First, a question: How many of you who have invested in the stock market would like to know when the next major market downturn will be so you can protect yourself beforehand?
I’m sure if I were posing this question to a large audience, I would see a sea of hands. I mean, who wouldn’t like to know the answer? Everyone wants to ride the rocket up and would love not to be strapped in for the inevitable fall. As a matter of fact, as an advisor, I’m getting calls all the time from clients saying, “Is this the time to get out? Can’t we take some money off the table?”
So, here’s the problem. Most of the financial media as well as the venerable Warren Buffett, my hero, continually tout the benefits of investing solely in the S&P 500 Index. You know the S&P 500 — it’s a list of the 500 most important companies in America. It’s made up of the Apples, the Exxons, the Walmarts, and the Proctor and Gambles of the world, just to name a few.
And, believe me, I agree with the idea that this index is truly a wonderful way for an investor to create wealth over a long period of time, but it has certain problems that tend to make it a very mediocre investment for most people.
And you’ll never guess why most people do so miserably with this investment. Here you go, here’s the answer….ready? It’s because the investment is boring.
It’s a one decision “decision” that is supposed to last you for the rest of your life. Most of us could not stand idly by without doing something for the rest of our lives. Markets go in cycles; they go up, they go down. Sometimes they go down mildly, and sometimes they go down horrendously. Unfortunately, the average investor can’t stomach the pain and will do something to reduce it.
So here is my first reason, the first myth, that is keeping you broke:
“I should invest in the S&P 500, and it should be the only stock investment I should make!”
What’s the reality behind that idea? Well, as I said, it could be your worst.
So, you might ask me how I know this. Well, I have proof. Numerous studies have shown that, while the S&P 500 had earned 8% annually during the period of 1996-2015 (a 20-year period), the average investor earned only slightly over 2%. That is $320,000 of lost earnings on a $100,000 investment over 20 years.
What accounts for this disturbing differential? I think it’s the emotional impact of suffering through market volatility. It is a result of the compelling force to have to do something during periods of distress. Like I said at the beginning, we all would love to avoid the pain of market downturns.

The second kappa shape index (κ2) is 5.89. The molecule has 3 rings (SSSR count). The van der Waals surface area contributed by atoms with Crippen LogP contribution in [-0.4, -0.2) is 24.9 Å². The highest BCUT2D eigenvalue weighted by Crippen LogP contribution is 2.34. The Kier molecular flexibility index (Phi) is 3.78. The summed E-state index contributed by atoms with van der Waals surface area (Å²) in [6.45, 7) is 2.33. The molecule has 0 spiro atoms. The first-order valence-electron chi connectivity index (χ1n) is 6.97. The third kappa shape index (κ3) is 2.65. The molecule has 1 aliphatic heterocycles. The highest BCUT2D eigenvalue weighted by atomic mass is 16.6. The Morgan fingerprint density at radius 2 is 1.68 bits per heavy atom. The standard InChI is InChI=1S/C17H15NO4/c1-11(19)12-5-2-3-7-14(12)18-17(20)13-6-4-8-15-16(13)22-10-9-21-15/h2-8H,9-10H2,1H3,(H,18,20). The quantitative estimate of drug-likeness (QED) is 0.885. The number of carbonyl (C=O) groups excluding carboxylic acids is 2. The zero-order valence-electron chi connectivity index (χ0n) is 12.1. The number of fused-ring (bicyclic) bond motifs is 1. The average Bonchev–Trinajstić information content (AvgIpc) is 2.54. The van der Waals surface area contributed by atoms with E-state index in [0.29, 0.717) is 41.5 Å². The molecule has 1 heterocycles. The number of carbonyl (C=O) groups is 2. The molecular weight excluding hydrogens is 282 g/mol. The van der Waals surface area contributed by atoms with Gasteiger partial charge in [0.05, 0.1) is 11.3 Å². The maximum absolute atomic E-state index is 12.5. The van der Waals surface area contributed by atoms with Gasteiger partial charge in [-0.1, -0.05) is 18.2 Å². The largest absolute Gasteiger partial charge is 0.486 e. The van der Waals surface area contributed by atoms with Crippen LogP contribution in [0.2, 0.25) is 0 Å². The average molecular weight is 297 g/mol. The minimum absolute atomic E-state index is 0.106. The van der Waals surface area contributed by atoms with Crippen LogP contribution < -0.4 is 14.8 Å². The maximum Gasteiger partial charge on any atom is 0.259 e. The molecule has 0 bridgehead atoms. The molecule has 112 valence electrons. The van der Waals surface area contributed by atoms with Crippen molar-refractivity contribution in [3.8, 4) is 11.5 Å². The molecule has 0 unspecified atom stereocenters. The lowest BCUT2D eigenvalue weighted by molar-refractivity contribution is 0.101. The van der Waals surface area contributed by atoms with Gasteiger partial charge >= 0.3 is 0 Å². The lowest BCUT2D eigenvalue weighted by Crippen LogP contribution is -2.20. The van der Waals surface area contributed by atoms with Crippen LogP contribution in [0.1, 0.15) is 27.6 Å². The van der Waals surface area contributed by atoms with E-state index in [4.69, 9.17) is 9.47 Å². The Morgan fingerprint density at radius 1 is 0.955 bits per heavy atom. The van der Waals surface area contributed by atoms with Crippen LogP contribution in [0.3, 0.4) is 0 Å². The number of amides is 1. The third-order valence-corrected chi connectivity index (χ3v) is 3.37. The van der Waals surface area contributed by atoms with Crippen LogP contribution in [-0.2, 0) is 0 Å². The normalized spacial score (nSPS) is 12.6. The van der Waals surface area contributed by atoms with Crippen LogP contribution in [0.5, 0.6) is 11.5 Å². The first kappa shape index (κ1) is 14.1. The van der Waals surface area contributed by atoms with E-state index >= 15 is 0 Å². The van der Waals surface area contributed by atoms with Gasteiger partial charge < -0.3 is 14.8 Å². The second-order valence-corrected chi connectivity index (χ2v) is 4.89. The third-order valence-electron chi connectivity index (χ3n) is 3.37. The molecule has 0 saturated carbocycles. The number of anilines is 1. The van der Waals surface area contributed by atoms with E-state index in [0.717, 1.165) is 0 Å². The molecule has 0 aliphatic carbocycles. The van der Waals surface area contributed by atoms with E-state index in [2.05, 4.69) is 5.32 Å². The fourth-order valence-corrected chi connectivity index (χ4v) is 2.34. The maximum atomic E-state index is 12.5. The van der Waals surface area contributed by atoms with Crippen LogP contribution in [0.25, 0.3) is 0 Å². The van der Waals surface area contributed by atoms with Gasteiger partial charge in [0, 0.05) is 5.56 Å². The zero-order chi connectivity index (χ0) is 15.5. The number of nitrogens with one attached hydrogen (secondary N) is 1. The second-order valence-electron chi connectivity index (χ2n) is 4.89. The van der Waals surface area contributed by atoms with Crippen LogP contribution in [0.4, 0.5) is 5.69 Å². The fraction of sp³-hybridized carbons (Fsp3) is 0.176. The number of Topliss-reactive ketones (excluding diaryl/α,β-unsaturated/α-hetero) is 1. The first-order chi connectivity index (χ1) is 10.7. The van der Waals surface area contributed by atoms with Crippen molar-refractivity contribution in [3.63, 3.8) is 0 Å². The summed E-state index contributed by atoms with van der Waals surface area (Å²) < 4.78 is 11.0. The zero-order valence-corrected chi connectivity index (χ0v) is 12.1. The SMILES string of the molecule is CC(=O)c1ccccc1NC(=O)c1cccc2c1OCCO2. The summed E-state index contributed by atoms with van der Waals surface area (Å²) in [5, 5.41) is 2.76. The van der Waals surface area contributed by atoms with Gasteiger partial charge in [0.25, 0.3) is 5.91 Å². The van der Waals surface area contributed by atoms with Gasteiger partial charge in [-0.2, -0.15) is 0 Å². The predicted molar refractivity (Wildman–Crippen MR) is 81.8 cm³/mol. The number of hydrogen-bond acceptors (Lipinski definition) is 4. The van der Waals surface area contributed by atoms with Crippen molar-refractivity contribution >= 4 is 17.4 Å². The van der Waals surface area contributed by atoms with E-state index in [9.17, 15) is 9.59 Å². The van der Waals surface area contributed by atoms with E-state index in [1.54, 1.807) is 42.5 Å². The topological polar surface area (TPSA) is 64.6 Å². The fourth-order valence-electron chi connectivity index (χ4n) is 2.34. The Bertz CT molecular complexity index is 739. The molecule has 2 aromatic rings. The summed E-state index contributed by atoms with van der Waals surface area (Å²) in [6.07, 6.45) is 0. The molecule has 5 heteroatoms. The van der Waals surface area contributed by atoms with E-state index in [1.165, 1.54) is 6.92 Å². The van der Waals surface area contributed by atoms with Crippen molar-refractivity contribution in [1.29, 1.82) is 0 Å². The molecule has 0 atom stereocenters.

So, what can one do about it? Well, here’s are some ideas:
#1. Create a diversified portfolio of investments that Ying while others Yang. In other words, add some bonds, add some real estate, add some foreign markets to the mix.
#2. Think of it like the hub and spoke of the wheel on your car, with the hub as the core part of your investment, which can be the S&P 500 and then for the other part, the spoke part, add the other types of investments that I just mentioned.
#3 Read a book on investing psychology. There are so many good books out there that can help you dramatically. They can help you understand your feelings and, by understanding, you may be able to change those feelings and do the right thing during market downturns.
Growth Stocks like the Apples and Googles of the world make you more money than boring stocks like Walmart, and Verizon, and General Electric, and AT&T.
Who doesn’t love a great growth story? Apple going from $3 per share to $140, Amazon rising from $10 to a staggering $800 per share. That’s real wealth creation! Those kinds of stocks are fun and sexy and make great copy for articles and front covers for magazines. These types of stocks disrupt old industries and, in truth, many improve the economy and our lives. They also turn 26-year olds into billionaires. (Although I hate to say it, a 26-year old snapchat billionaire T’s me off!)
However, it’s boring that wins over time. What’s the proof?
In 2013, Ibbotson published its yearbook where it showed that value stocks (i.e. boring stocks) had a clear advantage over growth stocks. From 1928 to 2012, large cap growth stocks grew at an average rate of 8.8%, while value stocks earned 11.0%. That’s an additional growth of 22% in your investment account!
Why is that? Why wouldn’t those high-growth companies give us a better rate of return in the future? I think it’s a question of price. Growth stocks do, indeed, grow at faster rates than value stocks for periods of time, but growth stocks already price in rosy-future growth. If that growth slows down, these companies can come crashing back down to earth. They often collapse quickly like hot air being let out of a balloon.
Of course, value stocks fluctuate too, but, generally, not to the extent of growth stocks. The bottom line? Don’t become infatuated with the sexy go-go stocks of the day. Own some of them, yes, but don’t ignore their boring cousins. It’s the ones who don’t make the most noise that could make you the most money.